The Regional Municipality of York got to experience its own eagerly anticipated Startup Canada town hall event today in Markham, at the Markham Convergence Centre (MCC).
“We are very pleased to be hosting Startup Canada events in York Region, engaging hundreds of new and established entrepreneurs in an exciting discussion of how we can become more innovative and competitive as a nation,”said York Region Chairman and CEO Bill Fisch.
Mayor of Markham, Frank Scarpetti, in his welcoming remarks, called the MCC facility Markham’s “centre of ‘what if’,” welcoming Startup Canada into this “open and exciting place.”
The Startup Canada event was co-hosted by York Region Innovation Centre ventureLAB and facilitated by business journalist and Startup Canada Advisor Rick Spence.
Startup Canada set out to brainstorm community-driven ideas for supporting local entrepreneurship. Participants reported that today’s event did that, and more.
On the Ontario leg of its cross country National Tour, the Startup Canada team’s unique multimedia road show created noticeable buzz in the audience of 80 entrepreneurs and mentors.
Management consultant, Andrew Coates of MERFi expressed his early expectations with what seemed a common theme. “My main interest in being here is to learn how the government can support us, that is the number one thing on my mind.”
Hassam Nojoumi, President of Shimi Frez Inc. a local photo fabrication and chemical etching firm felt that “it was very important to know what is happening for entrepreneurs across Canada and hoped these events would produce a “kind of ‘startup whitepaper’ for the government.”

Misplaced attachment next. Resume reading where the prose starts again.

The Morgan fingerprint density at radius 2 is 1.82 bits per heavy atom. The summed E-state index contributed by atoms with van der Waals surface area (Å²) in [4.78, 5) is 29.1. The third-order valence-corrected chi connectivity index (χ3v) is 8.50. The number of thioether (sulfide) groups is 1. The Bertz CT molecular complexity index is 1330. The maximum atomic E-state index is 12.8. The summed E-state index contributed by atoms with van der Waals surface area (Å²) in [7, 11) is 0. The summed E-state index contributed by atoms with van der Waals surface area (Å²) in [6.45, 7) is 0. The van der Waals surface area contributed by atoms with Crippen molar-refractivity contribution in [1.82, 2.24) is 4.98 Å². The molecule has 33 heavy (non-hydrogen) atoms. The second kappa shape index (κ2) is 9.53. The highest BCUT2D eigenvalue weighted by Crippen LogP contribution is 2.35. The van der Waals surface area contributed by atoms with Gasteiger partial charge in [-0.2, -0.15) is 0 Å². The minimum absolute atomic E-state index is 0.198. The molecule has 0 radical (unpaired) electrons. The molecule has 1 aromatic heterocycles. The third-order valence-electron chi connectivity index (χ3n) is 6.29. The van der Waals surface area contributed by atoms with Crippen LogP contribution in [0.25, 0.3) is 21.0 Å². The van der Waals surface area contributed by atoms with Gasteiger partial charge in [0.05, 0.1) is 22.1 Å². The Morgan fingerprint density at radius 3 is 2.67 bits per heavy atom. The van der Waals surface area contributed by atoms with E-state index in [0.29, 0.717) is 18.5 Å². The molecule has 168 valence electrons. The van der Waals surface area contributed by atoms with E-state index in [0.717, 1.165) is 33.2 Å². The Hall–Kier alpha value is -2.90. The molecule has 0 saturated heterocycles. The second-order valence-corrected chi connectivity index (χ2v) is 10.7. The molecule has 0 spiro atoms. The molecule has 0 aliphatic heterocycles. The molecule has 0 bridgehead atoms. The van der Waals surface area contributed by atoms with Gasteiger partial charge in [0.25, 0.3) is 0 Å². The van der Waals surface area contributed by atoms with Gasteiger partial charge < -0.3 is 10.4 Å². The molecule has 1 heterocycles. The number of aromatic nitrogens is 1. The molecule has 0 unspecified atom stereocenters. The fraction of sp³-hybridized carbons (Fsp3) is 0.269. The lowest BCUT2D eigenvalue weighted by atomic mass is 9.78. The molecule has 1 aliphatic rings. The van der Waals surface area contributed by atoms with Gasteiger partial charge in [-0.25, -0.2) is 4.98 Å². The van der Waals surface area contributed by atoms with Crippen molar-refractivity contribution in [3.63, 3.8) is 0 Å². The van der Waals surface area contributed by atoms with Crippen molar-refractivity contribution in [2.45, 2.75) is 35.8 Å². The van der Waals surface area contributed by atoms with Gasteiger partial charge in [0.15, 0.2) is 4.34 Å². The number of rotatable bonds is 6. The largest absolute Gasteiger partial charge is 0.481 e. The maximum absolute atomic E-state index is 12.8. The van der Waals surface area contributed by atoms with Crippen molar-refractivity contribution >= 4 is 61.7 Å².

Startup Canada hopes to engage 25,000 Canadians and 250 partner organizations across the country. It is notable that it was started by a couple of young people who simply decided to start a national organization and then go across Canada with it, driving a common entrepreneurial vision.
Stephen Pollack, CEO of the Everest Acadamy/Everest On-Line Learning Centre presented the winning group pitch called Mentor-up for the entrepreneurial problem solving competition. It outlined a network of entrepreneurs supporting entrepreneurs from a problem, solution and funding vantage- all done in a half hour time limit. Pollack summed up the experience of many today, saying that “he hoped the event would show the government what it should do to take up the entrepreneurial challenge and that it wouldn’t always take take $100 million to do it”.
Jonathan Shore is with mrcpartners communications and volunteered to cover this Startup Canada event for ITBusiness.ca